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Are protestants better capitalists ?

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  1. Introduction
  2. The protestant roots which grounds capitalism theologically
    1. Weber's thesis: The protestant ethic and the spirit of capitalism
    2. Accumulation (against catholocism)
    3. Election, predestination (against Judaism)
  3. Justifying Weber's thesis
  4. Protestant sects vs capitalist organizations
    1. The origins of the economic superiority of Protestant sects in America
    2. Protestant sects at the heart of modern capitalism
  5. Conclusion

First, we will see that if protestant theology has undoubtedly influenced the early expansion of capitalism in America, it is probably no longer the main factor explaining the important commitment of Protestants to modern capitalism. As an illustration of this fact, we will show that even among fundamentalist Protestants, there is no longer a consensus about the theological justifications of capitalism (I). Today, however, what favours the capitalist skills of Protestants seems to be less theology than the fact that Protestantism is divided in well-organized communities, some of which function as successful profit-making organizations actively participating to the worldwide expansion of capitalism (II)

[...] If we are to understand capitalism as a competitor of the Catholic or other religious world-view, we must inquire into the "capitalistic spirit" as a "mode of life, determined by a spiritual orientation." Weber suggested that capitalism was the product of a new way of thinking which came out from a new social action that had developed from the revolution inaugurated by Protestantism and more precisely by Calvinism. The Calvinist followers yearn to gain salvation by doing good and hard Work in this material World. [...]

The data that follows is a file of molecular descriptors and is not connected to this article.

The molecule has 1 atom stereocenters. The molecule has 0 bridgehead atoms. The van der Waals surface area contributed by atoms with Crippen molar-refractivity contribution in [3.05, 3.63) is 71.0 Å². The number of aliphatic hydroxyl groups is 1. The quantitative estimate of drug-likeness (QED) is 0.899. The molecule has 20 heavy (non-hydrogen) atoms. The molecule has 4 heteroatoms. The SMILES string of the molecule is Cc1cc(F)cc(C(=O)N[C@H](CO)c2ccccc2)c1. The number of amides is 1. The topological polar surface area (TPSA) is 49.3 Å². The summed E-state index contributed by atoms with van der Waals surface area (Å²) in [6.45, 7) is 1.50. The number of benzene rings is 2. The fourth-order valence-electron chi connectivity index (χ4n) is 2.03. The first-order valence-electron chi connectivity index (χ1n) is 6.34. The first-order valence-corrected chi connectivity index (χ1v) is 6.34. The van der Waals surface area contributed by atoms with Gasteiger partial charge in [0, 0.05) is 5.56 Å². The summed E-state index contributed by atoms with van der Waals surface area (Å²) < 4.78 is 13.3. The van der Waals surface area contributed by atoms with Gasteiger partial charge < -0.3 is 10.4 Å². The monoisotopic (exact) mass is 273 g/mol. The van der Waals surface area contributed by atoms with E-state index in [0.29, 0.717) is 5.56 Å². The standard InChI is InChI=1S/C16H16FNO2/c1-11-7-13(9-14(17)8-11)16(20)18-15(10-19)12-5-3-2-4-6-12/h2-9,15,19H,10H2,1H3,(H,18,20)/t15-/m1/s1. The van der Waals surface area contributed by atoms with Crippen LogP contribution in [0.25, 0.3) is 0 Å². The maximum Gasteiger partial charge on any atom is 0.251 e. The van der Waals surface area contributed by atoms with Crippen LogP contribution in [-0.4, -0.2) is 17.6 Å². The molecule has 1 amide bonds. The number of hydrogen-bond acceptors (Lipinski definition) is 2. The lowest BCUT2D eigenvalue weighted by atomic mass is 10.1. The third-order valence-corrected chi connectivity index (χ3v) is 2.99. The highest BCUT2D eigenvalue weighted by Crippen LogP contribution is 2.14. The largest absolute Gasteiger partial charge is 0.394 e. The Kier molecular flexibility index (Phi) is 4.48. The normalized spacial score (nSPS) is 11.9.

[...] Are protestant sects better capitalist organizations? We have just seen that if the protestant ethic may have favored the early expansion of capitalism, the Calvinist doctrine of predestination no longer seems to be at the heart of modern capitalism, though it still exists in some religious communities such as the Amish. To understand the special relationship that links Capitalism to Protestantism today, the focus has to shift to what makes American Protestantism so different, bearing in mind the existence of hundreds of different protestant churches throughout the country, in contrast with the centralization that characterizes other religious groups, such as Catholics. [...]

[...] The current assets of the Latter-Day Saints are estimated over $30 billion. If it were a corporation, its billion in annual gross income would place it midway through the Fortune 500 largest American corporations, before Nike or the Gap. The wealth of protestant sects is the logical consequence of their active involvement in capitalism. Yet it is important to note that protestant sects have always favored a certain type of capitalism, industrial rather than financial. In addition, some religious communities only gradually became capitalists, after having started off as communists. [...]

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